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Nobel Prize In Chemistry Awarded to Two Scientists for Work on Genome Editing

The scientists have developed a kind of genetic scissors that allows researchers to alter the DNA of animals, plants and microorganisms

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Two scientists have been awarded the 2020 Nobel prize in chemistry on the development of Crispr-Cas9, a method for genome editing. The announcement marks the first time a science Nobel has been awarded to two women.

Emmanuelle Charpentier and Jennifer A Doudna—the sixth and seventh women to receive the chemistry prize,  will share the 10m Swedish kronor (£870,000) prize announced on Wednesday by the Royal Swedish Academy of Sciences in Stockholm.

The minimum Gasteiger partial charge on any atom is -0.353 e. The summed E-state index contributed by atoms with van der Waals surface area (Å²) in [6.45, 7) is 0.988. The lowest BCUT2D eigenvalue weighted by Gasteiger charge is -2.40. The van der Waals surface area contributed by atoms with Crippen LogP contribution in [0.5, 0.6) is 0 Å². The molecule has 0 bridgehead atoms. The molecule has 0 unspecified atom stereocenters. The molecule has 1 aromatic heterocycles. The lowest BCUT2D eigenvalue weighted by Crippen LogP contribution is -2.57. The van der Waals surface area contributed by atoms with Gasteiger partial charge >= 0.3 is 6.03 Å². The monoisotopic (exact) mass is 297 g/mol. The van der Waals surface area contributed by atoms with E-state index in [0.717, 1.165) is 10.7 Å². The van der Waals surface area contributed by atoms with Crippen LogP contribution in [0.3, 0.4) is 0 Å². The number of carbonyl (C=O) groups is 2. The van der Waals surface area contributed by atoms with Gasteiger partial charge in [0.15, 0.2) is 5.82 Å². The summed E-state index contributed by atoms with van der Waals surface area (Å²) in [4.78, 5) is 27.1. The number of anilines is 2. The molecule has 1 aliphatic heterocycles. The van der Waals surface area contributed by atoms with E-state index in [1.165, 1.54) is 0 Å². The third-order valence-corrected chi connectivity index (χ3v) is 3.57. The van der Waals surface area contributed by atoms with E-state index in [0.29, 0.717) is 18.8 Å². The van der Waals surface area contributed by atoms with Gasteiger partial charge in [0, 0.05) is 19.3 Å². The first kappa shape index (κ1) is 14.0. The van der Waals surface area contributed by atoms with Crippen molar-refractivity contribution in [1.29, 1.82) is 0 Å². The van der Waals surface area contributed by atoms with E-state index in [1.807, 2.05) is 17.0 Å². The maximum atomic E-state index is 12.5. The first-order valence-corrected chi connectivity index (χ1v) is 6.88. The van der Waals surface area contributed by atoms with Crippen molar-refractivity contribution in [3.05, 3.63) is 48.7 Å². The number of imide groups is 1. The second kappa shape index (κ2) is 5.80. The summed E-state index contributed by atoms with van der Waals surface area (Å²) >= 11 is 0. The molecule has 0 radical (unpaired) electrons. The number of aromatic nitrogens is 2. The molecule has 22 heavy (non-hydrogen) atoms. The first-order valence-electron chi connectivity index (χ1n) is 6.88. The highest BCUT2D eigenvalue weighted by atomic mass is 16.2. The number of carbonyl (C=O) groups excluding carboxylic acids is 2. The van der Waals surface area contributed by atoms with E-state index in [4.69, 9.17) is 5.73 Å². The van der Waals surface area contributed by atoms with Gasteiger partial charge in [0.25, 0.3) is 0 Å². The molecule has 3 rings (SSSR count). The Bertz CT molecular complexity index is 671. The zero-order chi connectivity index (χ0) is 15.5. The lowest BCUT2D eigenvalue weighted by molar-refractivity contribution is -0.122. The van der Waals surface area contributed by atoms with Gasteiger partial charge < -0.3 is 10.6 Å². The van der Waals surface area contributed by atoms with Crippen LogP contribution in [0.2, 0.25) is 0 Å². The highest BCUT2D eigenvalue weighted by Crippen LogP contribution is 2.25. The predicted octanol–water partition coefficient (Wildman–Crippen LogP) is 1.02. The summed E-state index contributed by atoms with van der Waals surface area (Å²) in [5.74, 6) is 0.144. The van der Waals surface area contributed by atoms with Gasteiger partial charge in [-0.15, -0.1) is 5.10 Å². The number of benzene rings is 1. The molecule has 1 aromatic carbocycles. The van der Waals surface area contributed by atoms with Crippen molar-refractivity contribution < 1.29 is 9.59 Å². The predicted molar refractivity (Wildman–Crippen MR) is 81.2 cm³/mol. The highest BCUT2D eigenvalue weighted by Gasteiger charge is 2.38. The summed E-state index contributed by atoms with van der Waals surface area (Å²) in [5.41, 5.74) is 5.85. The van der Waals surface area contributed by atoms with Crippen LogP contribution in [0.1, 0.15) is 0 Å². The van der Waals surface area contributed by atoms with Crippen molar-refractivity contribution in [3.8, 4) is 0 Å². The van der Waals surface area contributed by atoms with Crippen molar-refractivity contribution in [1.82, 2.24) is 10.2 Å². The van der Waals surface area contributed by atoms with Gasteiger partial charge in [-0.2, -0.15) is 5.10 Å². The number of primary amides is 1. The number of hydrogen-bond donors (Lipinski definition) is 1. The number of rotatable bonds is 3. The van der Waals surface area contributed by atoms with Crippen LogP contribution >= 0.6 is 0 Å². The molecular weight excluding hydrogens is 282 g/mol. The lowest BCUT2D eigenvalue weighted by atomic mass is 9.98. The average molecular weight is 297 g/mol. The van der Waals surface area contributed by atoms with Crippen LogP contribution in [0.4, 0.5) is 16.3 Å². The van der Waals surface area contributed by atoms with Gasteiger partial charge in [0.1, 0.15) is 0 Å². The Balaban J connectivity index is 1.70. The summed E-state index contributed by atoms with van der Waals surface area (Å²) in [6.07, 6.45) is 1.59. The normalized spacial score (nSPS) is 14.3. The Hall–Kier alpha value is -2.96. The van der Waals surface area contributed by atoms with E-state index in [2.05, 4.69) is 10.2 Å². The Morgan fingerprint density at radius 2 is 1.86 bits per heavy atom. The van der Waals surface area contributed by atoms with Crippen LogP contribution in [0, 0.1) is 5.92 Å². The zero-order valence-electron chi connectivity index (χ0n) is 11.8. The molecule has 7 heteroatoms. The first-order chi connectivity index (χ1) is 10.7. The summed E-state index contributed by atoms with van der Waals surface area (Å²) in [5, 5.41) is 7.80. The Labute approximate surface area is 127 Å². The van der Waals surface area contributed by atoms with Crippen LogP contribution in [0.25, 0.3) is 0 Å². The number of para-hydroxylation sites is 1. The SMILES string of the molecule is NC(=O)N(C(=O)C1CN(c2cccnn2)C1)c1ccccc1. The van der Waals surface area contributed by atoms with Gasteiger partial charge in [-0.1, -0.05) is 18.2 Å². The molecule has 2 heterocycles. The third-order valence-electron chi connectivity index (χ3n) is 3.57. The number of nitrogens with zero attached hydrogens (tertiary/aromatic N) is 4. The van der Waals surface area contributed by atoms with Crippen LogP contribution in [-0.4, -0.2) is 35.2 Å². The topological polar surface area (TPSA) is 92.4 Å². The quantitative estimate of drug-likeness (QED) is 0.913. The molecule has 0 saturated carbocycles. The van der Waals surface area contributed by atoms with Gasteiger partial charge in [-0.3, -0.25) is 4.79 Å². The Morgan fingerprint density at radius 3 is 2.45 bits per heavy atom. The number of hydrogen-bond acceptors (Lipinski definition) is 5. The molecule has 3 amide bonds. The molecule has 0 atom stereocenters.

The scientists have developed a kind of genetic scissors that allows researchers to alter the DNA of animals, plants and microorganisms with extremely high accuracy.

The genome editing, CRISPR-Cas9 system, has been used in various scientific applications, from genetically modifying crops to developing cures-in-progress for conditions like sickle cell disease and hereditary blindness.

The system has revolutionised the field of genetic engineering, with its impact felt across biomedical research, clinical medicine, agriculture and wider society. However, it is the technology’s potential to treat or prevent human diseases that have generated the most excitement, as well as controversy over attempts to use it to create gene-edited babies.

“This latest technology has had a revolutionary impact on the life sciences, is contributing to new cancer therapies and may make the dream of curing inherited diseases come true.”

The prizes for achievements in science, literature and peace were created and funded in the will of Swedish dynamite inventor and businessman Alfred Nobel and have been awarded since 1901, with the economics award a later addition.

the authorSamra Mazhar